Hey all! Something just came to my attention while doing some work for a client, and I thought I’d bring it up as it doesn’t seem to be well known or documented. Note beforehand that though I’ve been using computers for most of my 36 years of existence (my first computer was a Commodore 64), I don’t claim to constantly keep up on changing Web standards. That’s why I probably haven’t heard much about a new endeavor by Google to improve lossy image compression. Try to follow along as I’m going to toss out a lot of information and links, some of it which may be confusing.
On September 30, 2010, Google announced their WebP standard as something “that promises to significantly reduce the byte size of photos on the [W]eb, allowing [W]eb sites to load faster than before.” By the spring of 2011, the WebP lossy file format became natively supported in the Google Chrome and Opera Web browsers. Specifically, Opera Turbo — a feature added to the browser in mid-2009 that compresses Web data to increase load speeds — uses the WebP standard extensively, though mostly behind the scenes.
Opera Turbo essentially works likes this: you request a Web page be loaded from a server, then that request is redirected to special Opera servers, which grab the page, quickly compress it, and then direct it back to your Web browser. This usually doesn’t result in anything drastically different in the view, and the conversion of images to the WebP format goes unknown. But there’s a point where this breaks down and becomes intrusive to someone who doesn’t have a clue about this process.
See my experience, which has brought me to typing this out. I’m doing some freelance writing, editing, and wiki maintenance for a client, and this has included downloading images from his existing Web site and uploading them to his wiki page. Aside from actually being given access to the client’s current server or being e-mailed an archive of the images, this process seems the easiest, especially given that my client is extremely busy. Yesterday I right-clicked and chose “Save Image…” from the Opera menu without issue, each time defaulting to a .jpg save type. That experience changed today, much to my confusion. The default save type when I tried it today was “.webp”, confusing me greatly.
“What the heck is a .webp file format?” I asked myself, “And why is it defaulting to .webp when the file is obviously a .jpg file?” It wasn’t until after I performed a Web search that I found that this new default was related to Opera’s turbo setting. Indeed, I had turned Opera Turbo on shortly before seeing this strange new default. Unsure of how to proceed, I turned off Opera Turbo, refreshed, and wala! — no more .webp default format.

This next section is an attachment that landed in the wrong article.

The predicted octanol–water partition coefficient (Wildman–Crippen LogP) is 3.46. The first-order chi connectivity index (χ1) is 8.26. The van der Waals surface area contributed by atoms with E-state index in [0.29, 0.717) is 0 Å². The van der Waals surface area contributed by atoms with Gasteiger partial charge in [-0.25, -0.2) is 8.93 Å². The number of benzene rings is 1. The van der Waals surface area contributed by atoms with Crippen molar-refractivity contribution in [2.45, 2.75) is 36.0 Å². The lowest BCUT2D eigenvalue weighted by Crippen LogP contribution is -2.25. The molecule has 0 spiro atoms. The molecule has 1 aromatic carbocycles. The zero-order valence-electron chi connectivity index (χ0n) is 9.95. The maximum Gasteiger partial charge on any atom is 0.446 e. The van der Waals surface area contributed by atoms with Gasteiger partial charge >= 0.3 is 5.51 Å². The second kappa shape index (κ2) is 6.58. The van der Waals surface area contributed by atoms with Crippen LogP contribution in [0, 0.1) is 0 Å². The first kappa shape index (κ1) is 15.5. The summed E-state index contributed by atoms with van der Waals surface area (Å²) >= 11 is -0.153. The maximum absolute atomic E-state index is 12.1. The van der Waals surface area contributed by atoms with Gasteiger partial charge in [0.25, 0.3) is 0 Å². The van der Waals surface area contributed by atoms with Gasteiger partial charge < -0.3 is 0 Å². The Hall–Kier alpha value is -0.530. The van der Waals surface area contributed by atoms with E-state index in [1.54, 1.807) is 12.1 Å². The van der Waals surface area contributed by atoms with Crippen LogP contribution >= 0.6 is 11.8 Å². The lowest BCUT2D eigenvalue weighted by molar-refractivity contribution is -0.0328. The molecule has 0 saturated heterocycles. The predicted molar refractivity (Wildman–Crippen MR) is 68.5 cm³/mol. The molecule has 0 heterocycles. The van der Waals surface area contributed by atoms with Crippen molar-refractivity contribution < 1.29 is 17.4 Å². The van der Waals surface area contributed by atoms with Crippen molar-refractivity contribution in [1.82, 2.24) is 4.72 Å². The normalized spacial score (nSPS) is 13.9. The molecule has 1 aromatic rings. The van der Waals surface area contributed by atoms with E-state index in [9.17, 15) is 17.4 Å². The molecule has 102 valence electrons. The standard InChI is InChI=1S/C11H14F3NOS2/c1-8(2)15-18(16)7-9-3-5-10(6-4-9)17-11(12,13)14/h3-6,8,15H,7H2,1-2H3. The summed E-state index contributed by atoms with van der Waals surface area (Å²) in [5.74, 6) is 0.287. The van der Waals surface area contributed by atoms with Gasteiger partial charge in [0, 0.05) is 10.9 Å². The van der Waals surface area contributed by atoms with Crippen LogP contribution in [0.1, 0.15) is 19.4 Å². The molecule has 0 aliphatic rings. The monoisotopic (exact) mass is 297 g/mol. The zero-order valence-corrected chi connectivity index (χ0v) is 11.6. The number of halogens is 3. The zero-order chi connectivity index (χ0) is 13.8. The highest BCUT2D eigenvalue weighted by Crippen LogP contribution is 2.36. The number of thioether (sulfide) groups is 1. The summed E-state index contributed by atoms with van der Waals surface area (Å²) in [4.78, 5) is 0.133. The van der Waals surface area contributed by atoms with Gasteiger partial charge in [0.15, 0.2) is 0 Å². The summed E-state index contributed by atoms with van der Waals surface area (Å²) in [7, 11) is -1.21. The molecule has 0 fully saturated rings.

Granted, this may be too specific of a case (and thus may not represent a realistic situation for most Opera users), but I was still shocked by both how intrusive this change was and later how undocumented the change was. The only places I found reference to this change were a handful of news articles and the change log for the 11.10 version of the browser. As for the intrusiveness of it, I was further annoyed as the browser gave no notice that the default image format had been changed. Now that I’ve researched the issue, I better understand what’s going on and why, but it doesn’t lessen the surprise and frustration of the experience.
Now, aside from turning off Opera Turbo, one could also remove the .webp file association from Opera in order for the browser to default back to the .jpg format in the “Save Image…” dialog. (Tools>Preferences>Advanced tab, uncheck “Hide file types opened with Opera”, quick find “webp”, Edit…, remove text from “File extensions”, OK, OK) However, this seems rather defeatist as you’d essentially be gimping the inherent purpose of Opera Turbo; at that point you might as well just turn it off.
By the way, Opera might be be doing similar format conversions (I haven’t confirmed this yet), converting other files into formats like WBMP and WebM during its content conversion for Opera Turbo. Don’t be surprised if a similar issue could arise when trying to do the same thing with other types of online media. I don’t use Google Chrome, but I make the uneducated assumption that Chrome isn’t utilizing this sort of behind-the-scenes conversion unless the user has enabled it somehow. I need to research this more, but it leaves me to believe that Opera is the first browser to truly utilize WebP so actively in the background.
To close, this isn’t so much a complaint as it is an advisory. If you find yourself in a similar situation, scratching your head as to what the heck WebP is and why you’re seeing it as a default save format on Opera, this is why. I’ll leave the technical discussion of whether WebP will ever/should overtake the .jpeg/.jpg format to someone else. However, this experience was yet another reminder to me that when it comes to the Internet, Web standards do indeed change, and sometimes it’s a Goliath corporation like Google leading the charge.
Further reading: Get the WebP codec for Windows